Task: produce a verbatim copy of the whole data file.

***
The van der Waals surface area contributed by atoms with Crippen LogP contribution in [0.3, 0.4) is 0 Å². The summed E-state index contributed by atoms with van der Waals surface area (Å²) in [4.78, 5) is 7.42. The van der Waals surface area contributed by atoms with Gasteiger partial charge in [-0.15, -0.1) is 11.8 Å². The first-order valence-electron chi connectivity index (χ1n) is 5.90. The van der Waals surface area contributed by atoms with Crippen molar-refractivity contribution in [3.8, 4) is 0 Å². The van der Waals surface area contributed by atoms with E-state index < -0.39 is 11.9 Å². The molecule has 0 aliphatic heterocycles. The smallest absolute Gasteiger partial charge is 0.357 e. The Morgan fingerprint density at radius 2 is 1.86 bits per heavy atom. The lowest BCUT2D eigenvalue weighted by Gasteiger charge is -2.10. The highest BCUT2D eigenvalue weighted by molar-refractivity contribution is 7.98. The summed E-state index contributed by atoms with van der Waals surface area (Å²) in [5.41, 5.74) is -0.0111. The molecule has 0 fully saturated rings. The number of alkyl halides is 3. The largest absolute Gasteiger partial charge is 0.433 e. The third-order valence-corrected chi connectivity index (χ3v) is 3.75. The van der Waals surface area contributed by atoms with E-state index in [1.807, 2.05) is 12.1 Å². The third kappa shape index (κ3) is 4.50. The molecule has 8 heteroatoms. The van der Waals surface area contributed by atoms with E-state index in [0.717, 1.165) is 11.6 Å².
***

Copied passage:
The van der Waals surface area contributed by atoms with Crippen LogP contribution in [0.3, 0.4) is 0 Å². The summed E-state index contributed by atoms with van der Waals surface area (Å²) in [4.78, 5) is 7.42. The van der Waals surface area contributed by atoms with Gasteiger partial charge in [-0.15, -0.1) is 11.8 Å². The first-order valence-electron chi connectivity index (χ1n) is 5.90. The van der Waals surface area contributed by atoms with Crippen molar-refractivity contribution in [3.8, 4) is 0 Å². The van der Waals surface area contributed by atoms with E-state index < -0.39 is 11.9 Å². The molecule has 0 aliphatic heterocycles. The smallest absolute Gasteiger partial charge is 0.357 e. The Morgan fingerprint density at radius 2 is 1.86 bits per heavy atom. The lowest BCUT2D eigenvalue weighted by Gasteiger charge is -2.10. The highest BCUT2D eigenvalue weighted by molar-refractivity contribution is 7.98. The summed E-state index contributed by atoms with van der Waals surface area (Å²) in [5.41, 5.74) is -0.0111. The molecule has 0 fully saturated rings. The number of alkyl halides is 3. The largest absolute Gasteiger partial charge is 0.433 e. The third-order valence-corrected chi connectivity index (χ3v) is 3.75. The van der Waals surface area contributed by atoms with E-state index in [1.807, 2.05) is 12.1 Å². The third kappa shape index (κ3) is 4.50. The molecule has 8 heteroatoms. The van der Waals surface area contributed by atoms with E-state index in [0.717, 1.165) is 11.6 Å².